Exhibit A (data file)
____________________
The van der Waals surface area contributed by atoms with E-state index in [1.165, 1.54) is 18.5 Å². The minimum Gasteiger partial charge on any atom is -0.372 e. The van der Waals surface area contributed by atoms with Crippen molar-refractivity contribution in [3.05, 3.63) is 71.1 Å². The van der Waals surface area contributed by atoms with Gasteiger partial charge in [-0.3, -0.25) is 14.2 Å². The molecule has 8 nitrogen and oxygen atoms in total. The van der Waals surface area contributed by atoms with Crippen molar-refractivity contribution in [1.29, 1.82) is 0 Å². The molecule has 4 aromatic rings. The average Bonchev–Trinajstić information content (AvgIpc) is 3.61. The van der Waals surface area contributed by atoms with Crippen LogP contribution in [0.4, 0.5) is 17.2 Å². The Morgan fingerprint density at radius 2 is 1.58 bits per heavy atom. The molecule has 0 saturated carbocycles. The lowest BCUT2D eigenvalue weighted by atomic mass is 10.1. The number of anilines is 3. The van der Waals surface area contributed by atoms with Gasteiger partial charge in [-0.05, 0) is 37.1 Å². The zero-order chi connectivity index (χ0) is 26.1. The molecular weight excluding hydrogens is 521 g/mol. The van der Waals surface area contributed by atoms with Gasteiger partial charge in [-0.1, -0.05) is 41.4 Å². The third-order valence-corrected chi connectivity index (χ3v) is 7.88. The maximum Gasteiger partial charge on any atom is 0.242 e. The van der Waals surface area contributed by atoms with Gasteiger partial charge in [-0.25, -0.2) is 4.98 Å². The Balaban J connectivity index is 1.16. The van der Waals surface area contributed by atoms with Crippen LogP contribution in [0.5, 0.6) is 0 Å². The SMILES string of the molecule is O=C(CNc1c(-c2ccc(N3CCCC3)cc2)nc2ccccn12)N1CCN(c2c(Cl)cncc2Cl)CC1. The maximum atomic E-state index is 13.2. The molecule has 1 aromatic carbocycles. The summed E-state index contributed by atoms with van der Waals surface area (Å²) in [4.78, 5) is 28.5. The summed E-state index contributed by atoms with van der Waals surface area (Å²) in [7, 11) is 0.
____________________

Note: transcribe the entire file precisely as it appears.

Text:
The van der Waals surface area contributed by atoms with E-state index in [1.165, 1.54) is 18.5 Å². The minimum Gasteiger partial charge on any atom is -0.372 e. The van der Waals surface area contributed by atoms with Crippen molar-refractivity contribution in [3.05, 3.63) is 71.1 Å². The van der Waals surface area contributed by atoms with Gasteiger partial charge in [-0.3, -0.25) is 14.2 Å². The molecule has 8 nitrogen and oxygen atoms in total. The van der Waals surface area contributed by atoms with Crippen molar-refractivity contribution in [1.29, 1.82) is 0 Å². The molecule has 4 aromatic rings. The average Bonchev–Trinajstić information content (AvgIpc) is 3.61. The van der Waals surface area contributed by atoms with Crippen LogP contribution in [0.4, 0.5) is 17.2 Å². The Morgan fingerprint density at radius 2 is 1.58 bits per heavy atom. The molecule has 0 saturated carbocycles. The lowest BCUT2D eigenvalue weighted by atomic mass is 10.1. The number of anilines is 3. The van der Waals surface area contributed by atoms with Gasteiger partial charge in [-0.05, 0) is 37.1 Å². The zero-order chi connectivity index (χ0) is 26.1. The molecular weight excluding hydrogens is 521 g/mol. The van der Waals surface area contributed by atoms with Gasteiger partial charge in [-0.1, -0.05) is 41.4 Å². The third-order valence-corrected chi connectivity index (χ3v) is 7.88. The maximum Gasteiger partial charge on any atom is 0.242 e. The van der Waals surface area contributed by atoms with Gasteiger partial charge in [-0.25, -0.2) is 4.98 Å². The Balaban J connectivity index is 1.16. The van der Waals surface area contributed by atoms with Crippen LogP contribution in [0.5, 0.6) is 0 Å². The SMILES string of the molecule is O=C(CNc1c(-c2ccc(N3CCCC3)cc2)nc2ccccn12)N1CCN(c2c(Cl)cncc2Cl)CC1. The maximum atomic E-state index is 13.2. The molecule has 1 aromatic carbocycles. The summed E-state index contributed by atoms with van der Waals surface area (Å²) in [4.78, 5) is 28.5. The summed E-state index contributed by atoms with van der Waals surface area (Å²) in [7, 11) is 0.